Why Early Childhood Matters
When a child is born, the parts of the brain that handle thinking, and remembering as well as emotional and social behavior are underdeveloped. The fact that the brain matures in the world, rather than in the womb, means that young children are deeply affected by their early experiences. By age 3, a child’s brain has reached 90% of its adult size.
Even though we know that most brain growth takes place in the years before 5, studies show that most public spending on children takes place after 5.
Today, about 60% of children under age 5 in the United States spend an average of 30 hours a week in the care of people other than the parents.
Early childhood educators and staff are often untrained and underpaid, and adult/child ratios are often inadequate. Less than minimal care places children at risk and deprives them of the stimulating learning environment they need for healthy development.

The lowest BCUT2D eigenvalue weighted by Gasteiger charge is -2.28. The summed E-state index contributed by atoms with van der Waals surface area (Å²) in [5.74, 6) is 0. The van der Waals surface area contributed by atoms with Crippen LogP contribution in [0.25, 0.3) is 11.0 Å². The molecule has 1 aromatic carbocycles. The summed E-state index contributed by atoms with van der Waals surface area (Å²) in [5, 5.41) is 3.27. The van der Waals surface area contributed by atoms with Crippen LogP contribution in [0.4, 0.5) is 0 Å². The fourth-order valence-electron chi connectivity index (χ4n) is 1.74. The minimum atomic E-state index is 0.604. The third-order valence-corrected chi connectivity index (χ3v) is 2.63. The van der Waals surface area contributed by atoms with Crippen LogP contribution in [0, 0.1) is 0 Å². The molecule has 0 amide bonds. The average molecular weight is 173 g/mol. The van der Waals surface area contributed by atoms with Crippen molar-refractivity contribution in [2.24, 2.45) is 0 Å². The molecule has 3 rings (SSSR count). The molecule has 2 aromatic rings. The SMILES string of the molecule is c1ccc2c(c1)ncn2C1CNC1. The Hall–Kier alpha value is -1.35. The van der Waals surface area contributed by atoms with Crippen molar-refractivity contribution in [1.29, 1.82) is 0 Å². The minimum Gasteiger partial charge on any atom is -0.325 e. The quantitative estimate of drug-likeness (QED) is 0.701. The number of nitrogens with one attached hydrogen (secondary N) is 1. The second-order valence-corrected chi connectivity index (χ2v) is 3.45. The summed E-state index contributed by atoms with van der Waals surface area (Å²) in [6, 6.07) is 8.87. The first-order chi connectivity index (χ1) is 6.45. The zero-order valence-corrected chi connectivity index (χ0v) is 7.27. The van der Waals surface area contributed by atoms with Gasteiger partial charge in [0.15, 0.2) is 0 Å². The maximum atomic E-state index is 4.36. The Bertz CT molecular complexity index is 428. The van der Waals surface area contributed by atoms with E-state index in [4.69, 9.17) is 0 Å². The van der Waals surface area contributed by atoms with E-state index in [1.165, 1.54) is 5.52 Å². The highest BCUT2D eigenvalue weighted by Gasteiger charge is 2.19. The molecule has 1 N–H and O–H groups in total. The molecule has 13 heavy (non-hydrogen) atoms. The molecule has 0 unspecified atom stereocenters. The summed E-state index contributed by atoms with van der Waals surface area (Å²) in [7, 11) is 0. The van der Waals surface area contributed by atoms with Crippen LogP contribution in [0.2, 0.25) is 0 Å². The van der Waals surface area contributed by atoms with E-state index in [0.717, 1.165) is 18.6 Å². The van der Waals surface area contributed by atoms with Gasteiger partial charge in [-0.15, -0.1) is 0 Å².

Sensitive, nurturing relationships with parents are important for children’s healthy early development.
Parents need access to resources and information on healthy early childhood development.
Children’s earliest experiences have a profound impact on the way their brains organize and develop, and can affect their ability to learn and succeed in school as well as life.
Existing programs often fail to address children’s needs in terms of early literacy, early math skills, and social-emotional readiness.
Children who have secure and loving relationships with parents and caregivers, along with nurturing developmental experiences, are more likely to do better in school and later contribute to society.
High-Quality early care and education programs that provide children with stimulating learning opportunities as well as secure and caring relationships with qualified staff are in short supply.